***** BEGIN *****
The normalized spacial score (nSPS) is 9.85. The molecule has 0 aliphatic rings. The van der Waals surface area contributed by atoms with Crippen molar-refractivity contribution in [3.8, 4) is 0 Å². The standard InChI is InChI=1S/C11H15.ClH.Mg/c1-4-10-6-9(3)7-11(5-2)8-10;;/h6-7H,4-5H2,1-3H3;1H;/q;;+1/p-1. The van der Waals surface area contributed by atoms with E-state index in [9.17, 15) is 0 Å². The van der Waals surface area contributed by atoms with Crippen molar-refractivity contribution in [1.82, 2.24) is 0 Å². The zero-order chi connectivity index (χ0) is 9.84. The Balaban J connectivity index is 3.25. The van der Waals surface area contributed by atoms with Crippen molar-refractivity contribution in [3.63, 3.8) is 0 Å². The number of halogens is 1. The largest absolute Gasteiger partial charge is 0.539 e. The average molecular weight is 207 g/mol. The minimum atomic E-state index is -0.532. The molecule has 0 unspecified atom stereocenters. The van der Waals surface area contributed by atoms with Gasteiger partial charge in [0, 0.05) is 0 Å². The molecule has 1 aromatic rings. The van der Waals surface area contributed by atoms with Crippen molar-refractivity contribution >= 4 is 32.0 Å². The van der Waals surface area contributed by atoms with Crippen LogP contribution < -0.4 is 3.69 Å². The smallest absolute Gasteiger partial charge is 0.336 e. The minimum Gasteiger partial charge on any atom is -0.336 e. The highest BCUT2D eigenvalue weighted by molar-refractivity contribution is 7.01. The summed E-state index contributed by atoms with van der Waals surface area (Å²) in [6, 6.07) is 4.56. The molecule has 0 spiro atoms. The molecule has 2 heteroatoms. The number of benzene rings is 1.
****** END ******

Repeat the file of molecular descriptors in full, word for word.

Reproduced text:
The normalized spacial score (nSPS) is 9.85. The molecule has 0 aliphatic rings. The van der Waals surface area contributed by atoms with Crippen molar-refractivity contribution in [3.8, 4) is 0 Å². The standard InChI is InChI=1S/C11H15.ClH.Mg/c1-4-10-6-9(3)7-11(5-2)8-10;;/h6-7H,4-5H2,1-3H3;1H;/q;;+1/p-1. The van der Waals surface area contributed by atoms with E-state index in [9.17, 15) is 0 Å². The van der Waals surface area contributed by atoms with Crippen molar-refractivity contribution in [1.82, 2.24) is 0 Å². The zero-order chi connectivity index (χ0) is 9.84. The Balaban J connectivity index is 3.25. The van der Waals surface area contributed by atoms with Crippen molar-refractivity contribution in [3.63, 3.8) is 0 Å². The number of halogens is 1. The largest absolute Gasteiger partial charge is 0.539 e. The average molecular weight is 207 g/mol. The minimum atomic E-state index is -0.532. The molecule has 0 unspecified atom stereocenters. The van der Waals surface area contributed by atoms with Gasteiger partial charge in [0, 0.05) is 0 Å². The molecule has 1 aromatic rings. The van der Waals surface area contributed by atoms with Crippen molar-refractivity contribution >= 4 is 32.0 Å². The van der Waals surface area contributed by atoms with Crippen LogP contribution < -0.4 is 3.69 Å². The smallest absolute Gasteiger partial charge is 0.336 e. The minimum Gasteiger partial charge on any atom is -0.336 e. The highest BCUT2D eigenvalue weighted by molar-refractivity contribution is 7.01. The summed E-state index contributed by atoms with van der Waals surface area (Å²) in [6, 6.07) is 4.56. The molecule has 0 spiro atoms. The molecule has 2 heteroatoms. The number of benzene rings is 1.